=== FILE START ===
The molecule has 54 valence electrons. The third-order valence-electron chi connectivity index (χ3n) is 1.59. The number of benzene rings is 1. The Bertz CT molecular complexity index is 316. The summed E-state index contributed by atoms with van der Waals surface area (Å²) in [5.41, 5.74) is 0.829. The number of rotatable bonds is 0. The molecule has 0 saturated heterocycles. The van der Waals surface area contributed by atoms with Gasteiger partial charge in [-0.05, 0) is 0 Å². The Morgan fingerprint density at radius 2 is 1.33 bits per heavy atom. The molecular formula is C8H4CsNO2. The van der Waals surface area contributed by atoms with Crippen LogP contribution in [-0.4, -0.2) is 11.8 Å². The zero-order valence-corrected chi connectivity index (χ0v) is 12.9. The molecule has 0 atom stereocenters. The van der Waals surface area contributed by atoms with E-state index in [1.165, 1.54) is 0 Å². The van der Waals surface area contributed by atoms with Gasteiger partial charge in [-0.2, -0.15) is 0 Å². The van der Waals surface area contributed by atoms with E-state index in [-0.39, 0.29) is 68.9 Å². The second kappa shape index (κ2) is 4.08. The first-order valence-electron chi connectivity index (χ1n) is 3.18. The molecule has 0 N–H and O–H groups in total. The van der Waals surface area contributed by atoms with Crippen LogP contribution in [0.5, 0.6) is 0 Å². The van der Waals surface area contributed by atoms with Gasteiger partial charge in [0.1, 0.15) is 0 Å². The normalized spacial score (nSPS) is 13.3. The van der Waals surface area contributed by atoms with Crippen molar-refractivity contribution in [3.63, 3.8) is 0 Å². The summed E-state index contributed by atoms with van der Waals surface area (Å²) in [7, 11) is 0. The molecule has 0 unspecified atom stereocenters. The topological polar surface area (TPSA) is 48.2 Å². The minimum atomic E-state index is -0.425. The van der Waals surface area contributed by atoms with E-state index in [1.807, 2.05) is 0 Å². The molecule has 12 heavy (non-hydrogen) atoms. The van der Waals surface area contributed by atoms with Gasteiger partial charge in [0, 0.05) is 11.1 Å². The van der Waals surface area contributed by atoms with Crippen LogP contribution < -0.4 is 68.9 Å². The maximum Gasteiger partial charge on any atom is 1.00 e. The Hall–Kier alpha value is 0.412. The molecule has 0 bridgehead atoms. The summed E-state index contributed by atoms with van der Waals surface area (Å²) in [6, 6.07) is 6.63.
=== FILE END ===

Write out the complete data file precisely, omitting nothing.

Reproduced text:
The molecule has 54 valence electrons. The third-order valence-electron chi connectivity index (χ3n) is 1.59. The number of benzene rings is 1. The Bertz CT molecular complexity index is 316. The summed E-state index contributed by atoms with van der Waals surface area (Å²) in [5.41, 5.74) is 0.829. The number of rotatable bonds is 0. The molecule has 0 saturated heterocycles. The van der Waals surface area contributed by atoms with Gasteiger partial charge in [-0.05, 0) is 0 Å². The Morgan fingerprint density at radius 2 is 1.33 bits per heavy atom. The molecular formula is C8H4CsNO2. The van der Waals surface area contributed by atoms with Crippen LogP contribution in [-0.4, -0.2) is 11.8 Å². The zero-order valence-corrected chi connectivity index (χ0v) is 12.9. The molecule has 0 atom stereocenters. The van der Waals surface area contributed by atoms with E-state index in [1.165, 1.54) is 0 Å². The van der Waals surface area contributed by atoms with Gasteiger partial charge in [-0.2, -0.15) is 0 Å². The van der Waals surface area contributed by atoms with E-state index in [-0.39, 0.29) is 68.9 Å². The second kappa shape index (κ2) is 4.08. The first-order valence-electron chi connectivity index (χ1n) is 3.18. The molecule has 0 N–H and O–H groups in total. The van der Waals surface area contributed by atoms with Crippen LogP contribution in [0.5, 0.6) is 0 Å². The van der Waals surface area contributed by atoms with Gasteiger partial charge in [0.1, 0.15) is 0 Å². The normalized spacial score (nSPS) is 13.3. The van der Waals surface area contributed by atoms with Crippen molar-refractivity contribution in [3.63, 3.8) is 0 Å². The summed E-state index contributed by atoms with van der Waals surface area (Å²) in [7, 11) is 0. The molecule has 0 unspecified atom stereocenters. The topological polar surface area (TPSA) is 48.2 Å². The minimum atomic E-state index is -0.425. The van der Waals surface area contributed by atoms with E-state index in [1.807, 2.05) is 0 Å². The molecule has 12 heavy (non-hydrogen) atoms. The van der Waals surface area contributed by atoms with Gasteiger partial charge in [0, 0.05) is 11.1 Å². The van der Waals surface area contributed by atoms with Crippen LogP contribution < -0.4 is 68.9 Å². The maximum Gasteiger partial charge on any atom is 1.00 e. The Hall–Kier alpha value is 0.412. The molecule has 0 bridgehead atoms. The summed E-state index contributed by atoms with van der Waals surface area (Å²) in [6, 6.07) is 6.63.